Brussels, 27th February – EU Commission blocks Ryanair bid for Aer Lingus. The EU Commission announced that it had decided to prohibit Ryanair’s third attempt to acquire full control of Aer Lingus on the grounds that it would reduce competition on flights in and out of Ireland.
Dublin April – Government introduces fuel tax rebate for road passenger transport operators. The Finance Act, 2013, provides for an excise duty rebate on diesel for undertakings engaged in the passenger transport industry. The price of diesel in Ireland was crippling bus and coach companies, both public and private. The Coach Tourism and Transport Council (CTTC) campaigned for an excise rebate on diesel to reduce the cost of fuel for the passenger transport industry, which would save companies and jobs. As part of its campaign, the CTTC commissioned Compecon to prepare an economic analysis of the likely cost and impact of a fuel duty rebate.
Dublin 18th April – Government announces consultation on economic regulation. The Government published a consultation paper on economic regulation. Submissions must be received by 17th May.
Dublin 22nd April – Competition Authority clears Intersnack acquisition of UB Snacks. The Competition Authority announced that it had cleared the proposed transaction whereby Intersnack International B.V., through its subsidiary Top Snacks Limited, would acquire certain assets, comprising the business known as KP Snacks, from United Biscuits (UK) Limited. The Authority had previously launched a Phase 2 investigation of the proposed transaction on 27th February. Compecon advised Intersnack in relation to the transaction.
London 26th April – UK Supreme Court refuses Ryanair permission to appeal against Competition Commission investigation of its minority shareholding in Aer Lingus. The UK Supreme Court refused to grant Ryanair permission to appeal a decision by the Competition Appeal Tribunal which had ruled that the Competition Commission was entitled to investigate Ryanair’s minority shareholding in Aer Lingus.
London 21st May – UK Competition Commission finds lack of competition in UK Cement market. The UK Competition Commission (CC) issued the provisional findings of its inquiry into the aggregates, cement and ready-mixed concrete markets in the UK. The CC found that there was a combination of structural and conduct features that resulted in a lack of effective competition in cement markets through coordination.
London 30th May – UK Competition Commission may force Ryanair to reduce Aer Lingus shareholding. Ryanair may have to reduce its shareholding in Aer Lingus after the UK Competition Commission (CC) provisionally decided that its 29.8 per cent stake could reduce competition on routes between Great Britain and Ireland. The CC has provisionally concluded that the shareholding gives Ryanair the ability to influence the commercial policy and strategy of Aer Lingus, its main competitor on these routes. The Office of Fair Trading referred the matter to the Competition Commission in 2012.
Dublin 11th July – Competition Authority warns doctors.
The Competition Authority announced that it had written to the Irish Medical Organisation warning them that collective action including possible withdrawal of services following a Government decision to reduce fees paid to GPs may be in breach of competition legislation. The Authority cited an IMO press release issued on 10th July 2013 which stated that at a meeting of its GP committee on 8th July 2013, it had passed a motion that unanimously condemned the reduction in GP fees which the Government proposes to introduce under the Financial Emergency Measures in the Public Interest Act 2009. In particular, the GP Committee decided at that meeting to immediately withdraw from:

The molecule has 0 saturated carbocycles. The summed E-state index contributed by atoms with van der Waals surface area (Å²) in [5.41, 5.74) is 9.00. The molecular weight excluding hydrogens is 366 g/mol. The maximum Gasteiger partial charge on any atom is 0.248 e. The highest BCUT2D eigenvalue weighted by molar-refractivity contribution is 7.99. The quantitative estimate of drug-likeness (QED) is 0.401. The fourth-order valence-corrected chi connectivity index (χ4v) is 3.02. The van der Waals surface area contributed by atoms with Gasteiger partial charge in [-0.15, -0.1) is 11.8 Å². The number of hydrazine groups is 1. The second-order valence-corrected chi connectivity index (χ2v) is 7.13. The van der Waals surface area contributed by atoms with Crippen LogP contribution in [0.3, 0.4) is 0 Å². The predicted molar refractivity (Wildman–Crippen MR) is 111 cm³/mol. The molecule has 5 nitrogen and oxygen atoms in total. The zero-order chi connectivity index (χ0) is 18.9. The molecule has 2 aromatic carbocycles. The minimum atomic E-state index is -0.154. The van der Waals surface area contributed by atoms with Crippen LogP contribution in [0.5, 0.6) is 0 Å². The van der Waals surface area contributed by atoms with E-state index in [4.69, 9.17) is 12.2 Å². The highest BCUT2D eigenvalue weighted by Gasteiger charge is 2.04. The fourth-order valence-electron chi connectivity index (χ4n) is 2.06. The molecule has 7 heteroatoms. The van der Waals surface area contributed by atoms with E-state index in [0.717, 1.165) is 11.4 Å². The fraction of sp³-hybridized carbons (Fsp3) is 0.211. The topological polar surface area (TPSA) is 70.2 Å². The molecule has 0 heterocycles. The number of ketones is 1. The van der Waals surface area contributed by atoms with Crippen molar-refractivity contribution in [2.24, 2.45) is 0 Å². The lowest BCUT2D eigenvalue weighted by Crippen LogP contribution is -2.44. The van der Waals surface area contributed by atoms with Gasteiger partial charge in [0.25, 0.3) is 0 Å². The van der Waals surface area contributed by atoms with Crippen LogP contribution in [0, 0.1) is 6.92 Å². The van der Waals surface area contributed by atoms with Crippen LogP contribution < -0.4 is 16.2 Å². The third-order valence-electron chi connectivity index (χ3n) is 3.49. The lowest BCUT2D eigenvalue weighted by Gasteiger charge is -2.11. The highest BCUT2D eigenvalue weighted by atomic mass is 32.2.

(a) Primary Care Teams;
(b) Community Intervention Teams; and (c) Clinical Care Programmes (Chronic Disease).
Dublin 14th August – High Court overturns ComReg Decision on Call Termination Rates. The High Court ruled that communications regulator ComReg had acted ultra vires by requiring Vodafone to adopt a particular cost recovery methodology and in setting a maximum price for call termination of 1.01 cent per minute. Vodafone was the only mobile operator to appeal the ComReg decision.
Dublin 23rd August – Newspaper reports Competition Authority searches of flooring contractors.
Newspaper reports claim that the Competition Authority had conducted searches of the offices of a number of flooring contractors as part of an investigation into alleged bid rigging. According to the reports the investigation was prompted by a complaint from a “whistleblower”.
London 28th August – UK Competition Commission orders Ryanair to reduce its Aer Lingus shareholding.
The Competition Commission has concluded that Ryanair’s 29.8% shareholding in Aer Lingus restricts or is likely to restrict competition on air routes between Ireland and the UK. The Commission has instructed Ryanair to reduce its shareholding to just 5%. Ryanair had offered several remedies, but these were rejected by the Commission. Ryanair has said it intends to appeal the decision.
Dublin 11th September – NTA Proposes Limited Competition for Bus Services by 2016. The National Transport Authority announced a public consultation on plans to renew the direct award contracts of the State-owned Dublin Bus and Bus Eireann when their current contracts expire in 2014. Effectively the State bus operators’ monopoly positions were maintained for a period of 5 years when the NTA was established in 2008. The NTA now proposes to renew these contracts while providing that contracts in respect of 10% of routes will be put out to competitive tender in 2016. Submissions must be made by Friday 11th October.
Brussels 11th September – Commission proposes major telecoms shake-up. The EU Commission has announced plans for a major overhaul of the European communications sector. The proposals aim to establish a single EU communications market leading to substantial reductions in mobile roaming charges. It is also proposed that operators would be able to offer services in any EU Member State once they had been licensed by their home national regulator
Dublin 4th October – Rehab Lotteries to challenge lottery monopoly.